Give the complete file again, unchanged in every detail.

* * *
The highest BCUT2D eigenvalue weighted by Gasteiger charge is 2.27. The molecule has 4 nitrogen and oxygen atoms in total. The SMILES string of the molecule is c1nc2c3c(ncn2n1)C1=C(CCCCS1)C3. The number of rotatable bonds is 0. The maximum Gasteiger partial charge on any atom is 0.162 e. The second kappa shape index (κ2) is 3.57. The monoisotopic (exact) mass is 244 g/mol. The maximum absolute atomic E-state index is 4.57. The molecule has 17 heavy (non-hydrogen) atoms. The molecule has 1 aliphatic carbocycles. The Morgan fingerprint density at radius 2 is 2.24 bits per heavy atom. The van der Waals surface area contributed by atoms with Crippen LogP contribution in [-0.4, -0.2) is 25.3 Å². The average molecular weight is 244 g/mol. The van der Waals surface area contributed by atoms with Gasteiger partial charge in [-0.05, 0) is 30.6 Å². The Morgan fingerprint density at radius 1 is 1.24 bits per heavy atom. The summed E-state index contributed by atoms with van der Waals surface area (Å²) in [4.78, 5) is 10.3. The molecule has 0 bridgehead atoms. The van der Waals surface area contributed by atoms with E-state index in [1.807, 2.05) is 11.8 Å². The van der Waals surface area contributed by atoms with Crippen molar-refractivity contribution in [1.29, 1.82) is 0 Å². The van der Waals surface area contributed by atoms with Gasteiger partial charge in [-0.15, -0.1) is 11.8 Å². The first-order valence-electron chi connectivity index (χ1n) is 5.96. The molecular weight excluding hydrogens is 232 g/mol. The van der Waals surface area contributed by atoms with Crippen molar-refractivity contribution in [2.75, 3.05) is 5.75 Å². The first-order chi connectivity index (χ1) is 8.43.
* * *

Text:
The highest BCUT2D eigenvalue weighted by Gasteiger charge is 2.27. The molecule has 4 nitrogen and oxygen atoms in total. The SMILES string of the molecule is c1nc2c3c(ncn2n1)C1=C(CCCCS1)C3. The number of rotatable bonds is 0. The maximum Gasteiger partial charge on any atom is 0.162 e. The second kappa shape index (κ2) is 3.57. The monoisotopic (exact) mass is 244 g/mol. The maximum absolute atomic E-state index is 4.57. The molecule has 17 heavy (non-hydrogen) atoms. The molecule has 1 aliphatic carbocycles. The Morgan fingerprint density at radius 2 is 2.24 bits per heavy atom. The van der Waals surface area contributed by atoms with Crippen LogP contribution in [-0.4, -0.2) is 25.3 Å². The average molecular weight is 244 g/mol. The van der Waals surface area contributed by atoms with Gasteiger partial charge in [-0.05, 0) is 30.6 Å². The Morgan fingerprint density at radius 1 is 1.24 bits per heavy atom. The summed E-state index contributed by atoms with van der Waals surface area (Å²) in [4.78, 5) is 10.3. The molecule has 0 bridgehead atoms. The van der Waals surface area contributed by atoms with E-state index in [1.807, 2.05) is 11.8 Å². The van der Waals surface area contributed by atoms with Crippen molar-refractivity contribution in [1.29, 1.82) is 0 Å². The van der Waals surface area contributed by atoms with Gasteiger partial charge in [-0.15, -0.1) is 11.8 Å². The first-order valence-electron chi connectivity index (χ1n) is 5.96. The molecular weight excluding hydrogens is 232 g/mol. The van der Waals surface area contributed by atoms with Crippen molar-refractivity contribution in [2.75, 3.05) is 5.75 Å². The first-order chi connectivity index (χ1) is 8.43.